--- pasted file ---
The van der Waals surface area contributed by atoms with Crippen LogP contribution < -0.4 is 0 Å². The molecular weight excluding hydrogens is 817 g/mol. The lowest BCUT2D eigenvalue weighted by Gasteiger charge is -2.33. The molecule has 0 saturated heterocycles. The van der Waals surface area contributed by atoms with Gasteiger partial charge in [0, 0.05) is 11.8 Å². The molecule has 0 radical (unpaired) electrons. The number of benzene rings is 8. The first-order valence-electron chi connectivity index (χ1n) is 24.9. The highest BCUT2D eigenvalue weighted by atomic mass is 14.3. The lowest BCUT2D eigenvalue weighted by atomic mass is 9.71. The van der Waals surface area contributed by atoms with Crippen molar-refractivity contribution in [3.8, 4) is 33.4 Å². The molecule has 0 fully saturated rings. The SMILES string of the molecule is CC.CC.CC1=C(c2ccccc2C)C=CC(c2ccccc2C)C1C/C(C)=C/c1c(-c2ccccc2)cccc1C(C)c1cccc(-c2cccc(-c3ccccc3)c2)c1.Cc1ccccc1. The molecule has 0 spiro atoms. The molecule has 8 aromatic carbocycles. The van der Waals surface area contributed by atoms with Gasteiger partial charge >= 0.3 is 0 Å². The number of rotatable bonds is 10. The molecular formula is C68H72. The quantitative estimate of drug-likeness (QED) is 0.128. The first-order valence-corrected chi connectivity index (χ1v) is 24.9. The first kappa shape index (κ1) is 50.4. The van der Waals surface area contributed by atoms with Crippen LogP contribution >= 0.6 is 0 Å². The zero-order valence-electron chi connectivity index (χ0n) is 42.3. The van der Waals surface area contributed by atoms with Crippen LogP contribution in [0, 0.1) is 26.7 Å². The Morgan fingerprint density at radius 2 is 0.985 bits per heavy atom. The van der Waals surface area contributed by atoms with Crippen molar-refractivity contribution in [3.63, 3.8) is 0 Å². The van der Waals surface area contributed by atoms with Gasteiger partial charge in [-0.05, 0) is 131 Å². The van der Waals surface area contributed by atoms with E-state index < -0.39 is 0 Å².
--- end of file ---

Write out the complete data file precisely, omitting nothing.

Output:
The van der Waals surface area contributed by atoms with Crippen LogP contribution < -0.4 is 0 Å². The molecular weight excluding hydrogens is 817 g/mol. The lowest BCUT2D eigenvalue weighted by Gasteiger charge is -2.33. The molecule has 0 saturated heterocycles. The van der Waals surface area contributed by atoms with Gasteiger partial charge in [0, 0.05) is 11.8 Å². The molecule has 0 radical (unpaired) electrons. The number of benzene rings is 8. The first-order valence-electron chi connectivity index (χ1n) is 24.9. The highest BCUT2D eigenvalue weighted by atomic mass is 14.3. The lowest BCUT2D eigenvalue weighted by atomic mass is 9.71. The van der Waals surface area contributed by atoms with Crippen molar-refractivity contribution in [3.8, 4) is 33.4 Å². The molecule has 0 fully saturated rings. The SMILES string of the molecule is CC.CC.CC1=C(c2ccccc2C)C=CC(c2ccccc2C)C1C/C(C)=C/c1c(-c2ccccc2)cccc1C(C)c1cccc(-c2cccc(-c3ccccc3)c2)c1.Cc1ccccc1. The molecule has 0 spiro atoms. The molecule has 8 aromatic carbocycles. The van der Waals surface area contributed by atoms with Gasteiger partial charge >= 0.3 is 0 Å². The number of rotatable bonds is 10. The molecular formula is C68H72. The quantitative estimate of drug-likeness (QED) is 0.128. The first-order valence-corrected chi connectivity index (χ1v) is 24.9. The first kappa shape index (κ1) is 50.4. The van der Waals surface area contributed by atoms with Crippen LogP contribution >= 0.6 is 0 Å². The zero-order valence-electron chi connectivity index (χ0n) is 42.3. The van der Waals surface area contributed by atoms with Crippen LogP contribution in [0, 0.1) is 26.7 Å². The Morgan fingerprint density at radius 2 is 0.985 bits per heavy atom. The van der Waals surface area contributed by atoms with Crippen molar-refractivity contribution in [3.63, 3.8) is 0 Å². The van der Waals surface area contributed by atoms with Gasteiger partial charge in [-0.05, 0) is 131 Å². The van der Waals surface area contributed by atoms with E-state index < -0.39 is 0 Å².